TORONTO — Consumers are getting fed up with rising food costs, and that is only adding fuel to the brewing retail grocery price battle.
At a time when cauliflower prices spiked to $8 just before Christmas, Loblaw Cos Ltd. “began to notice consumer resistance” to soaring food prices in the fourth quarter, president Galen Weston told analysts on a first-quarter conference call Wednesday.
“We will have the sharpest possible pencil on the promo programs,” Weston said, as retailers across the country step up their promotions.
Retail food prices have been a hot topic of late, in particular those of fresh fruit and vegetables: 81 per cent of the produce consumed in Canada is imported, and those prices ballooned last year due to the low dollar.
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Overall food prices were up 3.6 per cent year over year in March, according to Statistics Canada, after rising 3.9 per cent in February. Fresh vegetable prices were up 14.9 per cent while fresh fruit prices were 11.3 per cent higher than a year ago. Meat prices rose 3.2 per cent.
Weston said he sees consumer prices getting lower in certain markets and certain categories where consumers are more price-sensitive, noting the trend is noticeable in Loblaw’s “hard discount” business, which includes No Frills.
But consumers are also watching prices at all ends of the spectrum, and Loblaw executives “need to continue to ensure that the gap from a pricing point of view between opening-price formats (such as No Frills) and (full-line) stores doesn’t get too wide,” he said.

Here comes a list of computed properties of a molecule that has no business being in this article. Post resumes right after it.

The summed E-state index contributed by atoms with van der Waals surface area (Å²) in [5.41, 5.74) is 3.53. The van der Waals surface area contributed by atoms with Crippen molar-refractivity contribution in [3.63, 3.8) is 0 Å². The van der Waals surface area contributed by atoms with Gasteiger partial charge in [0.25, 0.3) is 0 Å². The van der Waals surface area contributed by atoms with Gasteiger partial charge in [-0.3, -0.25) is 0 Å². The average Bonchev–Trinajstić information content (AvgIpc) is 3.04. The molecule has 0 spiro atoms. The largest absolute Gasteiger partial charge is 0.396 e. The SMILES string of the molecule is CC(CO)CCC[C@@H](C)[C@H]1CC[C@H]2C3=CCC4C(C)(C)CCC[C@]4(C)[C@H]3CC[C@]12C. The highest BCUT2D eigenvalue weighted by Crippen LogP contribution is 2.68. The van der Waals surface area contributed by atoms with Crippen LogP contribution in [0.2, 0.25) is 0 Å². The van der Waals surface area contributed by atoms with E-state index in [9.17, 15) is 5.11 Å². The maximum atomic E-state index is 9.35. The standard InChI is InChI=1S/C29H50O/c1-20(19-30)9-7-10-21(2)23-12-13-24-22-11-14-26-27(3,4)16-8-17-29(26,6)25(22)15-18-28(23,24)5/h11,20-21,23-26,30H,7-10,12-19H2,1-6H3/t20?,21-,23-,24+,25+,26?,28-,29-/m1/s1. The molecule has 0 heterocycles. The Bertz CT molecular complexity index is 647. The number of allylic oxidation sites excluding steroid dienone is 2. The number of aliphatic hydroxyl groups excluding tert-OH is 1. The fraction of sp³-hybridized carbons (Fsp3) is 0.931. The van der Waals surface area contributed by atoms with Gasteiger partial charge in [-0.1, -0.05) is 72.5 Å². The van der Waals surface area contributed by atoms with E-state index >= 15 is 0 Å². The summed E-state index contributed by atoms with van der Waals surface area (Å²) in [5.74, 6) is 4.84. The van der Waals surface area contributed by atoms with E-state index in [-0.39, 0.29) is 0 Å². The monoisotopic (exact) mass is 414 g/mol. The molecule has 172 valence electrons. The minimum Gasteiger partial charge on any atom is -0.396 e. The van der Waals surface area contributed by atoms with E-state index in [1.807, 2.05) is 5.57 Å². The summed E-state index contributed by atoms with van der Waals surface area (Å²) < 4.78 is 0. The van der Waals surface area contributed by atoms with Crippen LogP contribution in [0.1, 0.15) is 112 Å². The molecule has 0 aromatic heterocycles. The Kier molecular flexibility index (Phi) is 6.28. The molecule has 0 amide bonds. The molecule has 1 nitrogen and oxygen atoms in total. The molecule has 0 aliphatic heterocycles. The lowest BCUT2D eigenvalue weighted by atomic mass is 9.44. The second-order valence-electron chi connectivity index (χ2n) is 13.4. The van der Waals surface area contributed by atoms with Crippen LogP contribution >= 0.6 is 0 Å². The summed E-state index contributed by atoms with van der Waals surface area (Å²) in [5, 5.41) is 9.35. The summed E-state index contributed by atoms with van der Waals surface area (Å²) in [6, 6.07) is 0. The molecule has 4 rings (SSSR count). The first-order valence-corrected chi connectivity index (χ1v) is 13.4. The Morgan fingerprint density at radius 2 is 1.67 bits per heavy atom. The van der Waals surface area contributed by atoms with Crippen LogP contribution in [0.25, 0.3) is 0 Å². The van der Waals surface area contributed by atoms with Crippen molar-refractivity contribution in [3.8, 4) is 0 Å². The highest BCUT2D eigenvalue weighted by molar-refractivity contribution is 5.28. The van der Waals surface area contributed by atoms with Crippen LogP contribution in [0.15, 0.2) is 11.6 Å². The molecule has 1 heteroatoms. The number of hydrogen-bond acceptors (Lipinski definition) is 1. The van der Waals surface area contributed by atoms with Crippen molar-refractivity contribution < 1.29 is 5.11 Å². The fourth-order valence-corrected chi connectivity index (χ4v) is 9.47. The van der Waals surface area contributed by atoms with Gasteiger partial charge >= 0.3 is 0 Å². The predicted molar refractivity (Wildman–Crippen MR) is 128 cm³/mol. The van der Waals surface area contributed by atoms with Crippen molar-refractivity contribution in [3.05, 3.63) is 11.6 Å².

Weston’s remarks came after a strong quarter for the retailer, which also owns Shoppers Drug Mart, but one in which food sales were “slightly disappointing,” according to the executive, with same-store sales at Loblaw rising just 2.6 per cent.
His observations also came on the heels of a report this week that Walmart Canada is making strategic price cuts on certain popular brand-name packaged goods in order to boost its price perception among consumers against rivals such as No Frills and Real Canadian Superstore.
Sobeys, too, reduced prices by five per cent to seven per cent last month on 8,500 items at its IGA stores in Quebec and the retailer is expected to introduce a similar program in Western Canada in the coming months.
The University of Guelph’s Food Institute has predicted food prices will move even higher in 2016, estimating the average Canadian household will spend up to $345 more on food than last year. The institute forecasts 2016 overall food inflation rates in Canada of two per cent to four per cent.
However, the industry outlook is positive. Inflation appears to be slowing down as the Canadian dollar rises, Weston said. “We see consumer prices coming down in certain markets and certain categories.” To that end, Loblaw will not make any drastic moves on its prices. “We’re not going to yank a lever,” he said.
Loblaw profit rose 32.2 per cent in the first quarter, ended March 26, to $193 million, or 47 cents per share, compared with profit of $146 million, or 35 cents), in the same period last year. Adjusted net earnings were $338 million, or 82 cents per share, up 12 per cent from $301 million, or 72 cents, and were in line with analyst estimates from Thomson Reuters.
Revenue was $10.38 billion, up from $10.04 billion last year, with strong performance at Shoppers Drug Mart, which had same-store sales growth of 6.3 per cent.
The retailer, whose shares were up 91 cents to $70.36 in afternoon trading Wednesday, increased its common share dividend to 26 cents per share, payable July 1, up four per cent from 25 cents per share.